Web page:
Saturday, May 09, 2015

Post Election

Well the election is over and between the gnashing of teeth on one side and the smiling faces on the other we find ourselves facing a return to one party government after all the speculation about who might work with whom on the roundabout of coalition politics. It always struck me as an odd thing that no one was suggesting that one of the lessons learnt over the last five years was that it is possible for  coalition to work, and that coalition politics are not as scary as some would have us believe. I wonder whether David Cameron is actually quite pleased about the whole coalition thing because his party seems to have got off scott-free whilst the Lib Dems have taken the blame! Only time and history will show us what affect the Lib Dems had in shaping the polices and practices of the last five years. I hope history is kinder to Nick Clegg et al than the electorate appears to have been.

I then wonder about the rash of resignations. I worry that this feeds the mentality that General Elections are primarily about electing a Prime Minister. All those questions in the media about who looked and sounded "prime-ministerial" always made me feel uncomfortable at some level. We do not yet have a president. We do not directly elect a Prime Minister. 

And then there were the polls. Apparently the pollsters were humiliated as one newspaper headline put it and now there is even a call for an inquiry about why they got their predictions so wrong. Let's hope that isn't publicly funded. I can think of very few greater wastes of money. Polls are polls. People change their minds. They've got it wrong before, they will get it wrong again. It's a glorified guessing game, let's not worry too much about it. Remember, an election is a secret ballot, there is no rule that says you have to tell anyone how you will vote or have voted.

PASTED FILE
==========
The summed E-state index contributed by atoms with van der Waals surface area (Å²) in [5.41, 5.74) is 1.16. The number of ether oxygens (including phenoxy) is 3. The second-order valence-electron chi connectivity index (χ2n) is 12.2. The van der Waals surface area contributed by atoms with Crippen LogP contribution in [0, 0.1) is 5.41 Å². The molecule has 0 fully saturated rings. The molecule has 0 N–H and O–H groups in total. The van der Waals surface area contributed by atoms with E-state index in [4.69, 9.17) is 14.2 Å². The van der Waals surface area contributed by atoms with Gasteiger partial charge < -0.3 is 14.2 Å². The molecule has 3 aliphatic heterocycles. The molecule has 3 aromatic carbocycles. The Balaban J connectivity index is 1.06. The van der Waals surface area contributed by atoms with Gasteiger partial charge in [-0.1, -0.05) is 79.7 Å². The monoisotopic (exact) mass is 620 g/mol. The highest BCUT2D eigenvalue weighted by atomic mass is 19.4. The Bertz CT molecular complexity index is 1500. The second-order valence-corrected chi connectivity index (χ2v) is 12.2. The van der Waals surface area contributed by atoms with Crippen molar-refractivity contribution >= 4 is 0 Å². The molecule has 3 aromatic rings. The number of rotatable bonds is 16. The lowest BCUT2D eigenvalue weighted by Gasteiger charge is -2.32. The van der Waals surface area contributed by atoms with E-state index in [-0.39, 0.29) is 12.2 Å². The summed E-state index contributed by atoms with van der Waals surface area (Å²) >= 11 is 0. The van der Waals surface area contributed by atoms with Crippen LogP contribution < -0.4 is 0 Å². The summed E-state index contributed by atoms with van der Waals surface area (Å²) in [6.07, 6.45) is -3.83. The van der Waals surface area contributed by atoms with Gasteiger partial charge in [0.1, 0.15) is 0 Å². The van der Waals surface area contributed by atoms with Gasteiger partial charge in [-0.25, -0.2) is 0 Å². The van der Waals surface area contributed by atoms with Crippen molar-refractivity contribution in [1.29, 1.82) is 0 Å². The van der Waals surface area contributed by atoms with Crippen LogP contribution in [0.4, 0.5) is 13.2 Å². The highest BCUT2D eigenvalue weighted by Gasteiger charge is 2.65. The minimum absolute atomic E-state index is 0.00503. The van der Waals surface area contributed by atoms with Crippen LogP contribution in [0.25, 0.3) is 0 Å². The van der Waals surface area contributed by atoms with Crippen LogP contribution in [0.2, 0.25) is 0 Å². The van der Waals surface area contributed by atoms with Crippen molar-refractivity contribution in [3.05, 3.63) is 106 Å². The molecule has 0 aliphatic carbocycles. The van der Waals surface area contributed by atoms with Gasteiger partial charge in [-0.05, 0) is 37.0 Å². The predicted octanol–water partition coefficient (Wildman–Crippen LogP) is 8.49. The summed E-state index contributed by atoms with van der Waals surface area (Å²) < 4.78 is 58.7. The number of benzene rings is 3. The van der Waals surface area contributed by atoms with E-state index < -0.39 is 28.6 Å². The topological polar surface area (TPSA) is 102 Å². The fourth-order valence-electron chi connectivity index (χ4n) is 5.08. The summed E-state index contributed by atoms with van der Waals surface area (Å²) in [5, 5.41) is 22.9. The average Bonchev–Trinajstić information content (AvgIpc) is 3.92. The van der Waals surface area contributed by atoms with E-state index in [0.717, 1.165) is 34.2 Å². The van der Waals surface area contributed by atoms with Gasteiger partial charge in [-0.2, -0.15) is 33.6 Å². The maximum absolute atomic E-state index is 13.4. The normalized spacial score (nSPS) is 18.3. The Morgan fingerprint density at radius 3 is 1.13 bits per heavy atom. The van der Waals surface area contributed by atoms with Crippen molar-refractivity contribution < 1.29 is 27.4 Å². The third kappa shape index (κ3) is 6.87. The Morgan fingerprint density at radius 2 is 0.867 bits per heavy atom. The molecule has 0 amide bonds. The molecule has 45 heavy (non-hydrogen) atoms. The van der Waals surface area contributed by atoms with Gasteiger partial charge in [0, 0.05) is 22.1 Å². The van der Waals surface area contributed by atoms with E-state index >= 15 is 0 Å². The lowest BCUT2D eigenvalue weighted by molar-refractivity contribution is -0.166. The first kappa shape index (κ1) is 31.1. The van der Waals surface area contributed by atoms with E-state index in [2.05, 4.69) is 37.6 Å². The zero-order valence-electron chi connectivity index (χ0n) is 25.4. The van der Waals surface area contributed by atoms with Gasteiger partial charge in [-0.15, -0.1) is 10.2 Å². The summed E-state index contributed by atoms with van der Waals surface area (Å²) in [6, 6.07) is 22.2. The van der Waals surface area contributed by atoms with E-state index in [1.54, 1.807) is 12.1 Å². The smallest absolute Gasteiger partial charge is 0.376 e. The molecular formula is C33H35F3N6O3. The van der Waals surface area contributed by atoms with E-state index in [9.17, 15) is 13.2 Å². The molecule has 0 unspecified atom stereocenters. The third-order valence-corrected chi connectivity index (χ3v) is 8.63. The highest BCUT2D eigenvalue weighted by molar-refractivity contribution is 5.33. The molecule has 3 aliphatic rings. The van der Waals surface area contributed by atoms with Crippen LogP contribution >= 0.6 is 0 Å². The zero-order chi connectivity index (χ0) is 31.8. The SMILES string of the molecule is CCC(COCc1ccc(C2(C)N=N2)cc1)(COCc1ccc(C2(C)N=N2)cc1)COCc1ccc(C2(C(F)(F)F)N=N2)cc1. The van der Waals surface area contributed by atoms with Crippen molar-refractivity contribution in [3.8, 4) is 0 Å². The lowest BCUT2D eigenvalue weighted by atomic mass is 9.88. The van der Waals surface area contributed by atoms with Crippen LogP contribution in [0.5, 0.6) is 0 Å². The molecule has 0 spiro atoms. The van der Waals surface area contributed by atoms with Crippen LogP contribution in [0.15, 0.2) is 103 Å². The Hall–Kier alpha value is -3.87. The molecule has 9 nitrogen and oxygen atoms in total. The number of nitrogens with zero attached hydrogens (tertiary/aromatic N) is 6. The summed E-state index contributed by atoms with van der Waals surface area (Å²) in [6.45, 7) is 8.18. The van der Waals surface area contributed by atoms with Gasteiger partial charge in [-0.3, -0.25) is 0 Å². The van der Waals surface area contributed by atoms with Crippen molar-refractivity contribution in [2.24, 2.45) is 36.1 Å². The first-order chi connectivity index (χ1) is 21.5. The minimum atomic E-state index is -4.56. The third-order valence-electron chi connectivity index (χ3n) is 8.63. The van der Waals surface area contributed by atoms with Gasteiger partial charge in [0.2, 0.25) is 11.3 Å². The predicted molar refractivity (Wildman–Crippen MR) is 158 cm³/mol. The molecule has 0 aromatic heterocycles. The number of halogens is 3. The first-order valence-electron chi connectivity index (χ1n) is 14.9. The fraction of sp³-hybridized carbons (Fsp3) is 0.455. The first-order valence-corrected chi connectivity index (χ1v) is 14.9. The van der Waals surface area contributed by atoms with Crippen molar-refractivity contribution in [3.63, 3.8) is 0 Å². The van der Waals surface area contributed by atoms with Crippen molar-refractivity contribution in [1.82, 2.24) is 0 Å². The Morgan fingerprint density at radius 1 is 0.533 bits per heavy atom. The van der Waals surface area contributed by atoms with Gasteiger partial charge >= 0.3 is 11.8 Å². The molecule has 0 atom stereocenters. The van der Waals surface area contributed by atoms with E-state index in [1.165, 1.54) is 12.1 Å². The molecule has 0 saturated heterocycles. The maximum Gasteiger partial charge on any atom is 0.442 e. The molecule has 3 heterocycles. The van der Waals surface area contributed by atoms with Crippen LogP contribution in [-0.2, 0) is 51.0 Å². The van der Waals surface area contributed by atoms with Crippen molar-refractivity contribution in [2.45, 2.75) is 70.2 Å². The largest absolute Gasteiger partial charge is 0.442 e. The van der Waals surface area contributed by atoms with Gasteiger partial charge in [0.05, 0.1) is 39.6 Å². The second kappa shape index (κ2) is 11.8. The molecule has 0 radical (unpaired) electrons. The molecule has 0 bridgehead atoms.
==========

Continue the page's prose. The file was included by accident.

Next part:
It will be interesting to see whether this government goes a full five years or whether they revert to calling an election when it best suits them. There's also the question of redrawing constituency boundaries, something that happens all the time, but the worrying headline over the last two days was that from the Telegraph that suggested the primary goal of the process will be to keep Labour out of power for decades, New Commons boundaries top Conservative government agenda. The map is scary to say the least, but the numbers and percentages seem to imply that even with the changes there would be little difference in the majority. The worry is the intention, if it's true, to use boundary changes to secure winning an election. What does that say about democracy?

And finally, electoral reform. Could it be that the only sensible thing heard from a UKIP candidate was the raising of the question of electoral reform? It's doubtful that such a thing will ever happen, but at least it made me smile. What would be interesting would be to find a way of allowing people to express their party preference as well as their local choice. There is always talk about tactical voting, so we never get a true picture of public opinion. Perhaps that is what the polls actually tell us. They tell us what people generally think more than how they will vote once they enter the polling booth. Ooh look, I might just have saved someone a lot of money. No need for an inquiry anymore. Any know where I should send the invoice?

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